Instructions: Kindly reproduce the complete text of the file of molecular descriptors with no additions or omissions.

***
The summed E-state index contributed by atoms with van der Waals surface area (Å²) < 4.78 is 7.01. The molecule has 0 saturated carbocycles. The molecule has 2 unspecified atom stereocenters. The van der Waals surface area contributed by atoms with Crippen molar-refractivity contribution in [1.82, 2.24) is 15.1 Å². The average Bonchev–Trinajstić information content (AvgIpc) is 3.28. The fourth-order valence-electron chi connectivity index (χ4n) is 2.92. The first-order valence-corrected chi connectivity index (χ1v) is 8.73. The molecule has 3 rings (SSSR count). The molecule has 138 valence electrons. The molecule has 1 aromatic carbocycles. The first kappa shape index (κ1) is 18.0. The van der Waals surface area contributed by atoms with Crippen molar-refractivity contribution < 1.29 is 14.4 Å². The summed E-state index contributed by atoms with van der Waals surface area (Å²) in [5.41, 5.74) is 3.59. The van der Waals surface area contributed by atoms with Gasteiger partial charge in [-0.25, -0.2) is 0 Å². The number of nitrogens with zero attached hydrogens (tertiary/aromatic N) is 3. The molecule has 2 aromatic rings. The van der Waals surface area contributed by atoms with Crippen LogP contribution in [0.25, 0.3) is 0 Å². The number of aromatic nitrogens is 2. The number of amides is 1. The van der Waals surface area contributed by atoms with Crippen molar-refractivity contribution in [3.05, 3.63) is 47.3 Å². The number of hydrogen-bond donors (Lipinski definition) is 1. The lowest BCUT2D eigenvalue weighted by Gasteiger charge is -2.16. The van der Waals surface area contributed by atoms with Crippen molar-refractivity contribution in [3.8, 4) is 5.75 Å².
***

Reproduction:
The summed E-state index contributed by atoms with van der Waals surface area (Å²) < 4.78 is 7.01. The molecule has 0 saturated carbocycles. The molecule has 2 unspecified atom stereocenters. The van der Waals surface area contributed by atoms with Crippen molar-refractivity contribution in [1.82, 2.24) is 15.1 Å². The average Bonchev–Trinajstić information content (AvgIpc) is 3.28. The fourth-order valence-electron chi connectivity index (χ4n) is 2.92. The first-order valence-corrected chi connectivity index (χ1v) is 8.73. The molecule has 3 rings (SSSR count). The molecule has 138 valence electrons. The molecule has 1 aromatic carbocycles. The first kappa shape index (κ1) is 18.0. The van der Waals surface area contributed by atoms with Crippen molar-refractivity contribution < 1.29 is 14.4 Å². The summed E-state index contributed by atoms with van der Waals surface area (Å²) in [5.41, 5.74) is 3.59. The van der Waals surface area contributed by atoms with Gasteiger partial charge in [-0.25, -0.2) is 0 Å². The number of nitrogens with zero attached hydrogens (tertiary/aromatic N) is 3. The molecule has 2 aromatic rings. The van der Waals surface area contributed by atoms with Crippen LogP contribution in [0.25, 0.3) is 0 Å². The number of aromatic nitrogens is 2. The number of amides is 1. The van der Waals surface area contributed by atoms with Crippen molar-refractivity contribution in [3.05, 3.63) is 47.3 Å². The number of hydrogen-bond donors (Lipinski definition) is 1. The lowest BCUT2D eigenvalue weighted by Gasteiger charge is -2.16. The van der Waals surface area contributed by atoms with Crippen molar-refractivity contribution in [3.8, 4) is 5.75 Å².